If the last couple of years have shown us anything, it’s that there are a number of major causes worldwide that have captured the imagination of the public and highlighted a continued need for awareness and reform. From the BLM movement, to LGBTQ+ rights, to climate change, there are issues on which people around the world have started to have their collective voices heard.
Gender equality has been in sharp focus for many years now and that’s why we’ve chosen to celebrate International Women’s Day on 8th March 2021 with this blogpost, dedicated to some amazing accomplishments from women around the world over the past few years.
We have seen incredible achievements in politics, business, sports, the arts, and activism, as women’s voices are being heard louder than ever before. We want to do all we can to engage with women everywhere and continue this positive movement.
Events in 2020 made it one of the most challenging years for political leaders all around the world. Coronavirus has affected virtually every corner of the globe, but some of the nations to emerge with the most credit from the crisis are led by women.
It’s been well-documented how successfully the New Zealand Prime Minister Jacinda Ardern has dealt with the pandemic, amongst many other issues. Ardern’s swift response has meant that New Zealand recently went over 100 days without a single case, helping to ensure the safety of her citizens. She has also shown progressive views on same-sex marriage and nuclear-free policies, helping her to 38th in Forbes’ 100 most powerful women in the world in 2019.
Elsewhere in the world, Kamala Harris became the first female, African-American and Asian-American Vice President of the United States of America, running alongside President Joe Biden. The Democrats’ campaign also saw Sarah McBride elected to Delaware’s State Senate, making her the first transgender state senator in US history.
The Nordic region has also been shining light for female political leaders, with Sanna Marin, Erna Solberg, Katrín Jakobsdóttir, and Mette Frederiksen in charge across Finland, Norway, Iceland and Denmark respectively.
Girl Power helping progression
Several current issues around the world are empowering young people to take a significant role in activism, many of them being young women.
One of the most prominent has been 18-year-old Swede, Greta Thunberg. The impact of climate change is now a daily feature of the news cycle and Thunberg has become one of the most widely recognised environmental activists in the world, challenging world leaders to take immediate action on the crisis. She has received consecutive nominations for the Nobel Peace Prize (2019 and 2020).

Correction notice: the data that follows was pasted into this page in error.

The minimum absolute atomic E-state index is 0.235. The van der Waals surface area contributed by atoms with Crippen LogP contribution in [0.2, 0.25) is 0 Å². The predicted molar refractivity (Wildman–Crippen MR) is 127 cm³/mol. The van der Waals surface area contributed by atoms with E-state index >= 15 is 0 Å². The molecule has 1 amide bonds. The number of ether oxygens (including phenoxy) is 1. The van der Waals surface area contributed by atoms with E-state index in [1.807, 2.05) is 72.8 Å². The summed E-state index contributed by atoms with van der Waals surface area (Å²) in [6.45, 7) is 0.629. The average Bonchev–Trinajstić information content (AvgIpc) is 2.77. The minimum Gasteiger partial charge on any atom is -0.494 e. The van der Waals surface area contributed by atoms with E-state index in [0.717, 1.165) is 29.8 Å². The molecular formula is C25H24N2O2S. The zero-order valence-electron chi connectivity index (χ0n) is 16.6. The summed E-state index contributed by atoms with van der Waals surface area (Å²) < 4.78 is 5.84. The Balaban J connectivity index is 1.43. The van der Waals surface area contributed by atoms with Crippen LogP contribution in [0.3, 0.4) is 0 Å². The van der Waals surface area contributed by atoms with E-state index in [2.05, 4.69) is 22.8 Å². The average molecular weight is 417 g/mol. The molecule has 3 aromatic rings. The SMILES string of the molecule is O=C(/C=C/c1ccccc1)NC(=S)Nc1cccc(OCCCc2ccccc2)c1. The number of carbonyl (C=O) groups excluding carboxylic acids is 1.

Thunberg is by no means alone in speaking up for the younger generation on matters of international importance. Chile’s Julieta Martinez is a climate change and gender equality activist who founded the Tremendas Collaborative Platform to encourage social impact from young people in their communities, and sits on the UN’s Women’s Generation Equality Youth Task Force at just 17-years-old. In the UK, another 17-year-old, Millie Bobby Brown (best-known for her role as “Eleven” in Stranger Things) has become a strong advocate for children’s rights and became a UNICEF Goodwill Ambassador in 2018 – the youngest person selected for this position.
Making waves in the Arts
Throughout the ups and downs of 2020 and beyond, many of us have relied more than ever on the arts to keep us sane and entertained, and creative women the world over have continued to come to the fore.
In music, artists such as Billie Eilish and Dua Lipa have been virtually permanent fixtures at the top of the charts for several years now, achieving millions of downloads and headline slots at festivals… the latter of which we can’t wait to see come back again!
Several modern figures are also leading the way for female empowerment in the film and TV industries. Phoebe Waller-Bridge, Issa Rae and Elisabeth Moss all combining acting and production roles to critical acclaim, and major executives such as Cindy Holland (Vice President, Original Content, Netflix), Shonda Rhimes (Founder, Chair & CEO of Shondaland) and Nancy Dubue (President & CEO of A&E Networks) keeping great content coming onto our screens.
Smashing it in the Sports Arena
Women’s sport has been on an incredible rise over the past ten years in particular, with increased TV coverage and crowd attendances at events all over the world.
Some stars have used their platform to raise awareness for issues close to their hearts, such as the USA’s soccer captain Megan Rapinoe. Not only has she led her country to gold at the 2012 Olympics and World Cup wins in 2015 and 2019, she is a prominent LGBTQ+ activist and stood in solidarity with the NFL’s Colin Kaepernick as he took the knee during the American national anthem to protest police brutality against African-Americans, since becoming a major symbol in the fight against racism in sport.
Elsewhere, we saw England’s Fallon Sherrock become to first woman in history to win a match in the World Darts Championship against a male competitor, and last year Australia’s cricket team beat India in the T20 World Cup final in front of a crowd of over 90,000 people at the Melbourne Cricket Ground!
Feeding back female views
At Opinion Outpost, it is hugely important to us that we help to convey the views of as broad a spectrum of the public as possible to all the organisations we work with, and women’s views are no exception.
We partner with major corporations, local government authorities, and all sorts of other organisations in between, and they all want to know more about their female audiences.
So, why don’t you try signing up and you can share your opinions with us, helping to raise awareness and earn rewards for yourself simultaneously!